After the fourth launch, Martin W6MRR respun the tracker board to try and fix some GPS lock errors. Unfortunately, the new layout did not fix the self-interference, but we decided to launch the new tracker board anyways on Saturday May 22nd, 2021. The launch party was Rob NZ6J, Martin W6MRR, Robert K6RGG, and myself KF6ZEO.
This time, Rob NZ6J brought a 20m receiver and speaker so we could actually verify the tracker was transmitting before letting it float away. While we didn't have any software to actually decode the packets, we were able to see that the transmitter on the radio S-meter. This is more of a nice-to-have, as the tracker board also has an LED that lights up when transmitting. The transmitter output power is a fixed 10 mW, and the altitude of the balloon is encoded in the "power" field of the WSPR packet according to this chart:
The WSPR callsign of this balloon was again W6MRR, and using the aprsWsprBridge.py script, was piped into the APRS network using the callsign W6MRR-16.
The big change we made this time (besides the new tracker PCB layout) was vertical stacking of the balloons. This made connecting the train sightly easier, although the bottom balloon looked much more deflated than the top one because of the pulling on both sides. Due to the winds, we also launched from the opposite end of the Berkeley Marina, near the southeast corner of Cesar Chavez park.
Robert K6RGG brought his drone again this time and got some decent footage.
The winds this time were a bit gusty, so we had to wait for several minutes until it was calm enough to actually release the picoballoon. You can see Robert's drone on the left side.
The APRS callsign for this balloon was W6MRR-16. Since we had charged the supercaps just before launch, the tracker started transmitting only 30 minutes after launch.
On launch day Saturday May 22nd, the balloon floated from the Bay Area south to Los Angeles. Here is a map from VK7JJ showing the balloon locations and receiving stations. A total of 39 packets were received by ground stations from 1532 to 2134 UTC. It took only 3.5 hours to reach 9,900 meters (~32.5 kft), which is an ascent rate of approximately 0.75 meters/second (~150 ft/min).
When flying over Los Angeles towards the end of the day, only two stations (WB6VIC and K6FOD) received the balloon flying around 33k feet. This is very interesting, as there are many WSPR receiving station in the Los Angeles area. I wonder why any other station didn't receive the balloon?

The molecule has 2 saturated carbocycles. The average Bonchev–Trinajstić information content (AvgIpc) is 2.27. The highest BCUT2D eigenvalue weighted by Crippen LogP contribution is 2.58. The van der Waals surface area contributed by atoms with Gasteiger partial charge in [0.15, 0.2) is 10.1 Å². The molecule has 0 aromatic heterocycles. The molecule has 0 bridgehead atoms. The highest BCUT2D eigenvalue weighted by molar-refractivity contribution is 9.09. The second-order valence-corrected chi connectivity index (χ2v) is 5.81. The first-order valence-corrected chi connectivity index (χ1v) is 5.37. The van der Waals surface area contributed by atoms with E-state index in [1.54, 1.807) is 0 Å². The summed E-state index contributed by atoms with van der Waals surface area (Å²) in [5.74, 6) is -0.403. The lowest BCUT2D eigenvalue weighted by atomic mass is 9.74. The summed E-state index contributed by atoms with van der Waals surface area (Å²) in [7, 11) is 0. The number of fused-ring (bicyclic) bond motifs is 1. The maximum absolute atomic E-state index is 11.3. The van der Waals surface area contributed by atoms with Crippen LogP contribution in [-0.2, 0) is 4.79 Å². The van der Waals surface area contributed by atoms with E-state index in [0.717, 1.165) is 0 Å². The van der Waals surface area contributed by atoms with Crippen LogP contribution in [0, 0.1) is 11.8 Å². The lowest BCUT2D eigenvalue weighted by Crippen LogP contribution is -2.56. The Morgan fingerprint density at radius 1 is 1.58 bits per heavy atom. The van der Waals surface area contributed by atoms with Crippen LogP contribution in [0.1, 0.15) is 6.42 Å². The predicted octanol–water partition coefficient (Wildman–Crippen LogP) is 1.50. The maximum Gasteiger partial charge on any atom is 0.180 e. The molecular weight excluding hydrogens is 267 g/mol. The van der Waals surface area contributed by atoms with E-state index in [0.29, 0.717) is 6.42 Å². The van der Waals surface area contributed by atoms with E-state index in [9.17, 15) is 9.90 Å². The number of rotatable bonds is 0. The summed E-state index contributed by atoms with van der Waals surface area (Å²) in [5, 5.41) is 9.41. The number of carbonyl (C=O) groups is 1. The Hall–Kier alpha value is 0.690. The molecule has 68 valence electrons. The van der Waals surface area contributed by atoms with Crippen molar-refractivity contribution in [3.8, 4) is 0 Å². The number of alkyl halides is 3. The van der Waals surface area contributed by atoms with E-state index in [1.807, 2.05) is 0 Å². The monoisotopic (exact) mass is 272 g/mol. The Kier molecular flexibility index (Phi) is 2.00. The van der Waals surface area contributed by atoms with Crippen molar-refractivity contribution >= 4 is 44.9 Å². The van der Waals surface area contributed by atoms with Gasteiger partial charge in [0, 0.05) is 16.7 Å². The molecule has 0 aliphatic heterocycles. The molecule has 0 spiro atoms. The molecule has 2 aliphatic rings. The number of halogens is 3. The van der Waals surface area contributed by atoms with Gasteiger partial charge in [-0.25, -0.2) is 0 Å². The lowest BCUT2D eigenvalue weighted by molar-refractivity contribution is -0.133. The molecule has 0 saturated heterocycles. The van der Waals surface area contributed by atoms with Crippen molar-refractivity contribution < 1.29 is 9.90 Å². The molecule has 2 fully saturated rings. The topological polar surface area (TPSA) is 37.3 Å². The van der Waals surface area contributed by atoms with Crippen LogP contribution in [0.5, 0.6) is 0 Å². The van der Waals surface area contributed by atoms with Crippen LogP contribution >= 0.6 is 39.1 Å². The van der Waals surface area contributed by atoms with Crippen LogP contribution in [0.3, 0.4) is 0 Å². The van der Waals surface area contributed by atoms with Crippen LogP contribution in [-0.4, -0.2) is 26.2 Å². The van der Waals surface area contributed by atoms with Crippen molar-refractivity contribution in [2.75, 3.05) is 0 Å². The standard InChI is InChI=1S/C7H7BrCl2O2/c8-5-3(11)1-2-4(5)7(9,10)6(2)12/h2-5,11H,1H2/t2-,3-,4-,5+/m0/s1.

The tracker was completely silent on Sunday May 23rd, and we thought that might have been the end of the flight.
The tracker woke back up briefly on Monday May 24th, as it was flying over the Hudson Bay in Canada. A total of 3 packets were received by VE6JY, who lives just outside of Edmonton, Alberta. These were the last packets received from the balloon.
Almost immediately after launch, we noticed that the balloon was not being heard in other states. Signal strength at my receiver in San Francisco was much weaker than the previous balloon. We quickly deduced that there was something wrong with either the Si5153A transmitter chip, or something happened with the antenna causing it not to radiate as well. The maximum reception distance for any packet was 1898 km on the third day, and only 3 packets were received by VE6JY on that day. These were the last transmissions received from the balloon, but who knows how many packets were actually transmitted that day?
Here is a graph of the maximum distance of receiving stations per WSPR packet. The average distance on launch day May 22nd was 75 km (~50 miles), corresponding to packets 1 thru 40 below. On May 24th when the balloon was over the Hudson Bay in Canada, VE6JY received three packets at almost 1900 km (~1200 miles) away, indicated by packets 41 thru 43 below. Stations that are in the same gridsquare as the balloon are marked as 0 km distance.
I wonder why the reception distance was so different on these two days. Maybe there was a software problem and the tracker needed to reboot itself? Or there were less high-level clouds over Canada so the solar cells collected just a few more joules, increasing output power? Or the ionosphere was more favorable to 20m propagation that day? One of the lessons learned from this flight is to make sure that the WSPR antenna is securely attached to the tracker board and not kinked or damaged in any way before liftoff.
All of the WSPR data is saved in a spreadsheet here.